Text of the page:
The key difference in collision vs. comprehensive coverage is that, to a certain extent, the element of the car driver's control. As we have stated before, collision insurance will typically cover events within a motorist's control, or when another vehicle collides with your car. Comprehensive coverage generally falls under "acts of God or nature," that are typically out of your control when driving. These can include such events as a spooked deer, a heavy hailstorm, or a carjacking.
If you live in an area with unusual state regulations or heightened risk of weather-related claims, shopping car insurance options will be vital. Not every car insurance company offers policies in every state, which can make pricing less competitive. If you live in storm-prone states like Louisiana or Florida, you might find it harder to get a competitive rate.
Progressive is another solid option for Texans, but lags slightly behind our top picks in both financial strength and claims satisfaction ratings. The differences are pretty minor, but they make it hard to justify Progressive over State Farm or Allstate on the basis of anything except price, which was about average. We did like how easy it was to get a quote through the website, though, and Progressive was the only other company we looked at to provide a Live Chat option.
For some, the best coverage is the cheapest car insurance policy that makes them able to legally drive on the road. For others, the best coverage is the type that covers the full cost of repairs on your vehicle when you file a claim. The only way to be certain you are fully protected is to purchase both comprehensive coverage and collision coverage. Each coverage has its own job to do.
State legislators set limits on how much a company can increase your rates after a crash. Our hypothetical accident resulted in only $2,000 worth of damage. That caused average annual rates to spike by $1,000 or more in some states, while others jumped by far less. One thing’s for sure: Your rates will definitely increase after an at-fault accident, so be sure to compare car insurance rates if you have one on record.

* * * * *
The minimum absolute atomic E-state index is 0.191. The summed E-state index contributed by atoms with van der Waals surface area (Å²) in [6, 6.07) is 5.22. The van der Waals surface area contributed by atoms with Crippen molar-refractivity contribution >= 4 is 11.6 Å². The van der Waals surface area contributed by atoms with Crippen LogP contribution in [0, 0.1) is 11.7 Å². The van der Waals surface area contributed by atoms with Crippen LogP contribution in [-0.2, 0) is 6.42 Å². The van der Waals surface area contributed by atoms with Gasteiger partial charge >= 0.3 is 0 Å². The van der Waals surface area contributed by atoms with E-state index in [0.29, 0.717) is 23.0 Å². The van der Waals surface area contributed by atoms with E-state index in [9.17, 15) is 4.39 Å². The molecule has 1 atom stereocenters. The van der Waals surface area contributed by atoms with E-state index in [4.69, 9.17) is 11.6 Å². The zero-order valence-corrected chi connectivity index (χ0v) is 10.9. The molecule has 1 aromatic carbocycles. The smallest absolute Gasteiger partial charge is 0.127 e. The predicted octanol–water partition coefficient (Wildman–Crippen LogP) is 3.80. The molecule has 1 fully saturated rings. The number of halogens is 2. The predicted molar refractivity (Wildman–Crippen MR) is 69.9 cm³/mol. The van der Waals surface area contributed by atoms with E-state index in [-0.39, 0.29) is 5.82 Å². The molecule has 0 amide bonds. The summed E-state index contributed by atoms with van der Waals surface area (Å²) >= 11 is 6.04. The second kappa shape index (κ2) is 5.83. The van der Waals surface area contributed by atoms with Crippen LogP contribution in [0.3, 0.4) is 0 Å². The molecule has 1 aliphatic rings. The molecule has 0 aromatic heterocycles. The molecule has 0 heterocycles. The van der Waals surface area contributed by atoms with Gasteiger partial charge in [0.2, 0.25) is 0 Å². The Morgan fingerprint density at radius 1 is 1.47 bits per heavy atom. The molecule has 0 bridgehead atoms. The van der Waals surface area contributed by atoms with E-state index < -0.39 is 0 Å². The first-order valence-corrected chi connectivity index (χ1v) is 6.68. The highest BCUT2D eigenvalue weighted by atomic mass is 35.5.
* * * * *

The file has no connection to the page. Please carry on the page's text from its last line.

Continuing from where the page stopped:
This year’s rankings are dominated by SUVs and CUVs, which matches what is happening in the automotive market. According to industry tracker, LMC Automotive, 84 percent of the vehicles sold by General Motors in the U.S. market will be a truck or SUV by 2022. Ford's ratio of SUV and truck sales will grow to 90 percent and Fiat Chrysler's could hit 97 percent.
While JD Power-recommended companies above aren’t among the cheapest of the insurance companies we’ve examined, they might suit your needs. It’s important to think beyond price to find a comfortable middle ground between claims satisfaction and affordability. Use The Zebra’s side-by-side insurance comparisons to avoid some of the legwork involved in insurance shopping.
The cheapest car insurance, period, will likely carry the minimum coverage required in your state. In most states, this is liability insurance only, which covers property damage and medical bills for others due to accidents you cause. Some states also require uninsured and underinsured motorist coverage, which pay for your injuries or damage if an at-fault driver doesn’t have enough insurance.
Know when to cut coverage. Don’t strip away coverage just for the sake of cheaper insurance. You’ll need full coverage car insurance to satisfy the terms of an auto loan, and you’ll want it as long as your car would be a financial burden to replace. But for older cars, you can drop comprehensive and collision coverage, which only pay out up to your car’s current value, minus the deductible.
The type of vehicle you insure will impact your car insurance rate. Insuring a large truck or luxury vehicle is more expensive than insuring a sedan with standard trim. This is because collision and comprehensive coverage are designed to replace your vehicle in the event of an accident. The more it costs to replace your vehicle, the more it costs to insure it. Simple as that.
Comprehensive car insurance covers damages from an "act of God," or events that are not caused by a car driving into something else. An "act of God" can include things like damage from a heavy tree branch falling on your car. Since you have no control over when or why a tree branch would fall on your car, this kind of accident would be covered under your comprehensive policy.